Built by the US Army near the end of the World War II, the Pacific Yellowfin was originally christened as JMP64 in 1943 when she slid down the ways at Billings Shipyard in Deer Isle, Maine. As a Junior Mine Planter, she was to be used in protecting harbours off of the East Coast of the USA.
As a freight/passenger (FP) design, the ship was versatile and could carry considerable tonnage. Many boats of the Pacific Yellowfin’s type played an integral role in defending the Aleutian Islands off Alaska.
After decommissioning the Aleutians, she was sold at auction to California Fish and Game. She was refitted as a government research vessel and went to sea studying sardines and tuna. the was renamed the Yellowfin. Her sister ship who was purchased at the same time was named the Brown Bear. Research methods during those years were quite basic, a stick of dynamite was thrown into a school of fish and those that floated to the top were collected for the laboratory. This method ended when, on a stormy night the stick of dynamite failed to reach the water, many of the crew were injured. The Yellowfin went back to auction.
Following her research work, the Yellowfin was sold in 1957 to Clint Pelletier, who's family owned the vessel for over 20 years.
It wasn’t until the 1980s that she was brought back into active service, after being bought by the Tacoma Tow Boat Company to carry out research for the US Navy. After several years of this, she was purchased by millionaire oilman Pete Whittier who started the process of bringing her back into top-notch shape.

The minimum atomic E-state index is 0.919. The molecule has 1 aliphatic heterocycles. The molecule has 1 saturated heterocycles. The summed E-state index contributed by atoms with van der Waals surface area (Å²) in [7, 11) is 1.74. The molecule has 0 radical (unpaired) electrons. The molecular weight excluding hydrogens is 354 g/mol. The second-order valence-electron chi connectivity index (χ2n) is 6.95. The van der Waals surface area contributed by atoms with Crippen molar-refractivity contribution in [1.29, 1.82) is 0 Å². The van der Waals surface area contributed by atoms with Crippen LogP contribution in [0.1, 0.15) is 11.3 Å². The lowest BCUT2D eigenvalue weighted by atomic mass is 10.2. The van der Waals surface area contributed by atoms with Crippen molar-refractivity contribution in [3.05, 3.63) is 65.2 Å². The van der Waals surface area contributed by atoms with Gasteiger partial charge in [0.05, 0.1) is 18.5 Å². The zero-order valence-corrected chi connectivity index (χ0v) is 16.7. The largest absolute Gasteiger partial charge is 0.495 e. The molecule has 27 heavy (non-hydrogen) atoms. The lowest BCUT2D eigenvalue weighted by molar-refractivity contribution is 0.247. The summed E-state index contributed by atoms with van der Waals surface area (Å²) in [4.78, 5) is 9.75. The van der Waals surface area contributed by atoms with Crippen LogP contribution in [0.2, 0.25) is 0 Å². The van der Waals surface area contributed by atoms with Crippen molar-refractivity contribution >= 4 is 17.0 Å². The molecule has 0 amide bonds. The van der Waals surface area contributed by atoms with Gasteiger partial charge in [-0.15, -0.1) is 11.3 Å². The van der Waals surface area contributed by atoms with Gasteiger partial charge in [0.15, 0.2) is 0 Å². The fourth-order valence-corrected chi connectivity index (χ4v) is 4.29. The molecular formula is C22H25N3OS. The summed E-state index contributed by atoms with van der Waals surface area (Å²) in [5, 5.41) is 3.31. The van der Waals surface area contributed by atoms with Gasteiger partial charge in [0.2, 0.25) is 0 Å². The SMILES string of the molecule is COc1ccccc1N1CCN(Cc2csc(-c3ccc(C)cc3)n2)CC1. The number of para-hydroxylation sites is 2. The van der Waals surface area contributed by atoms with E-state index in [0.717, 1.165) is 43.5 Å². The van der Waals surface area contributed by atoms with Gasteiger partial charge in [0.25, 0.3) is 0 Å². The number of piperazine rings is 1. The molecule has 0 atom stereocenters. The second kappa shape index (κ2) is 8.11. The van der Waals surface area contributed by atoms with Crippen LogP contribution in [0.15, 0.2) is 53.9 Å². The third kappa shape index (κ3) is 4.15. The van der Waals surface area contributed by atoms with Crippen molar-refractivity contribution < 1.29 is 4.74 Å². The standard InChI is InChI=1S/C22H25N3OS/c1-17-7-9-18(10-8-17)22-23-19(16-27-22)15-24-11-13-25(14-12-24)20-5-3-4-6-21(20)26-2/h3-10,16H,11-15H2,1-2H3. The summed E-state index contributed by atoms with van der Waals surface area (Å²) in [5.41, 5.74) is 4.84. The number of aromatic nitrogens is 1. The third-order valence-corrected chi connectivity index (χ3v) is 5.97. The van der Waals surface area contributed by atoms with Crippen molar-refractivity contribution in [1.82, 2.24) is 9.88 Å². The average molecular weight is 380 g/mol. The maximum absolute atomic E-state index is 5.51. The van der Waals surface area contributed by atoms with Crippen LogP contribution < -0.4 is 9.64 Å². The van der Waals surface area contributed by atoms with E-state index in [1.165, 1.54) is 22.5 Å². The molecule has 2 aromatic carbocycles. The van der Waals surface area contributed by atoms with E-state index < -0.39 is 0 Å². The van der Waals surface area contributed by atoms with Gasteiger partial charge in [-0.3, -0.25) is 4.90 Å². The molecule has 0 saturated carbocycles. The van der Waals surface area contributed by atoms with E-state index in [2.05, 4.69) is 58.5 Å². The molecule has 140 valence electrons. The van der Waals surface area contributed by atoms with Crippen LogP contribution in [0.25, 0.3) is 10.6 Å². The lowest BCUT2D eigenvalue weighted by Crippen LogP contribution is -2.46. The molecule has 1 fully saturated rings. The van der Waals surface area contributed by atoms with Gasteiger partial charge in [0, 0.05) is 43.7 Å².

Whittier eventually sold the Yellowfin to Colin Griffinson after years of discussions. Ironically, Whittier was looking for a smaller vessel while Griffinson, the owner of a refurbished 22m salmon seiner, was looking for a larger one. The two men happily traded boats, each getting what he needed out of the deal.
Several years after acquiring the Yellowfin, then renamed the Pacific Yellowfin, Griffinson undertook an ambitious refitting that included upgraded wiring, a custom-designed interior by Robert Ledingham and safety upgrades to convert her to a Transport Canada certified passenger vessel.
Ongoing upgrades continue on an annual basis, including recorking and fastening of the hull, new bulworks and major repairs to the hull.
The result is what you see today. A vessel like the Pacific Yellowfin doesn’t survive for 60 years without a reliable power source. Chief Engineer Jack Dixon makes the twin 325-hp Atlas Imperial engines hum along with their distinctive “pocketa-pocketa” sound at practically the same pace as when they were new, producing a stately 10 knots for the ship. The immaculate engine room and the carefully restored engines are testament to the depth of knowledge and love of tradition that Jack and Captain Colin Griffinson share about the boat.
The two men are always willing to share their stories of restoring the ship and their knowledge of the mechanical systems on board, helping guests gain a good sense of how things worked back in the 1940s. All applicable safety and certification standards have been exceeded in the painstaking and thoughtful restoration of this coastal yacht.
All crew members are fully trained in first aid and emergency procedures and the Pacific Yellowfin is certified by Transport Canada as an approved passenger-carrying vessel, complying with all Coast Guard safety regulations. She is inspected annually by same. Today our Luxury Yacht is a place for your family and friends to reconnect in the most relaxing way possible.